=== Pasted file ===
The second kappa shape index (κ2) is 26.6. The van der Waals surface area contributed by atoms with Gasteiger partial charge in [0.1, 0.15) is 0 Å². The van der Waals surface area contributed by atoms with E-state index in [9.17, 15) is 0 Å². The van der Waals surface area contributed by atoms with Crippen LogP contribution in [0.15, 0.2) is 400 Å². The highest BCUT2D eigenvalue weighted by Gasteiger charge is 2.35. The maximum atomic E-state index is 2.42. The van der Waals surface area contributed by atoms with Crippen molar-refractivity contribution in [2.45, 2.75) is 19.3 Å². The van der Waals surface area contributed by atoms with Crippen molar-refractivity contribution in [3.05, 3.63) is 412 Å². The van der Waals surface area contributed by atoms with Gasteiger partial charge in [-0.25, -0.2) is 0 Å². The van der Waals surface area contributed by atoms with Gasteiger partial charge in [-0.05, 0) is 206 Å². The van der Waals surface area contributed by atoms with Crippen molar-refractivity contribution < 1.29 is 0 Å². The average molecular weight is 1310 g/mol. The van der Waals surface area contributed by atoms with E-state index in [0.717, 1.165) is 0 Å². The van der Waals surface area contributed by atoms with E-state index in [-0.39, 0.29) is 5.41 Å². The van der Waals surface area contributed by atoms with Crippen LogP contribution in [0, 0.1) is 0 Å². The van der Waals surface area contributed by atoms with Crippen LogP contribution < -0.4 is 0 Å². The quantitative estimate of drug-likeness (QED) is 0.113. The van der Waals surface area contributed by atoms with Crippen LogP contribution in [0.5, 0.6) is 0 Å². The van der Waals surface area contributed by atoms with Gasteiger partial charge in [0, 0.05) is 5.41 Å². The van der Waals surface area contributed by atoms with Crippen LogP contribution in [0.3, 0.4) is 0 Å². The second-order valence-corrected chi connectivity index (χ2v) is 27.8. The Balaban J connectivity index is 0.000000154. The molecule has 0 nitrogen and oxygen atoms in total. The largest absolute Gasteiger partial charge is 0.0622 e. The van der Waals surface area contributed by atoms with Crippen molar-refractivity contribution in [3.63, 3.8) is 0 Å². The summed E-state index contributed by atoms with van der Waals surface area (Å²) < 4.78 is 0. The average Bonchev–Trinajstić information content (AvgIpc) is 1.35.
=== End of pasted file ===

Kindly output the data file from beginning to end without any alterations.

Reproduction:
The second kappa shape index (κ2) is 26.6. The van der Waals surface area contributed by atoms with Gasteiger partial charge in [0.1, 0.15) is 0 Å². The van der Waals surface area contributed by atoms with E-state index in [9.17, 15) is 0 Å². The van der Waals surface area contributed by atoms with Crippen LogP contribution in [0.15, 0.2) is 400 Å². The highest BCUT2D eigenvalue weighted by Gasteiger charge is 2.35. The maximum atomic E-state index is 2.42. The van der Waals surface area contributed by atoms with Crippen molar-refractivity contribution in [2.45, 2.75) is 19.3 Å². The van der Waals surface area contributed by atoms with Crippen molar-refractivity contribution in [3.05, 3.63) is 412 Å². The van der Waals surface area contributed by atoms with Gasteiger partial charge in [-0.25, -0.2) is 0 Å². The van der Waals surface area contributed by atoms with Gasteiger partial charge in [-0.05, 0) is 206 Å². The van der Waals surface area contributed by atoms with Crippen molar-refractivity contribution < 1.29 is 0 Å². The average molecular weight is 1310 g/mol. The van der Waals surface area contributed by atoms with E-state index in [0.717, 1.165) is 0 Å². The van der Waals surface area contributed by atoms with E-state index in [-0.39, 0.29) is 5.41 Å². The van der Waals surface area contributed by atoms with Crippen LogP contribution in [0, 0.1) is 0 Å². The van der Waals surface area contributed by atoms with Crippen LogP contribution < -0.4 is 0 Å². The quantitative estimate of drug-likeness (QED) is 0.113. The van der Waals surface area contributed by atoms with Crippen LogP contribution in [0.5, 0.6) is 0 Å². The van der Waals surface area contributed by atoms with Gasteiger partial charge in [0, 0.05) is 5.41 Å². The van der Waals surface area contributed by atoms with Crippen LogP contribution in [0.3, 0.4) is 0 Å². The second-order valence-corrected chi connectivity index (χ2v) is 27.8. The Balaban J connectivity index is 0.000000154. The molecule has 0 nitrogen and oxygen atoms in total. The largest absolute Gasteiger partial charge is 0.0622 e. The van der Waals surface area contributed by atoms with Crippen molar-refractivity contribution in [3.63, 3.8) is 0 Å². The summed E-state index contributed by atoms with van der Waals surface area (Å²) < 4.78 is 0. The average Bonchev–Trinajstić information content (AvgIpc) is 1.35.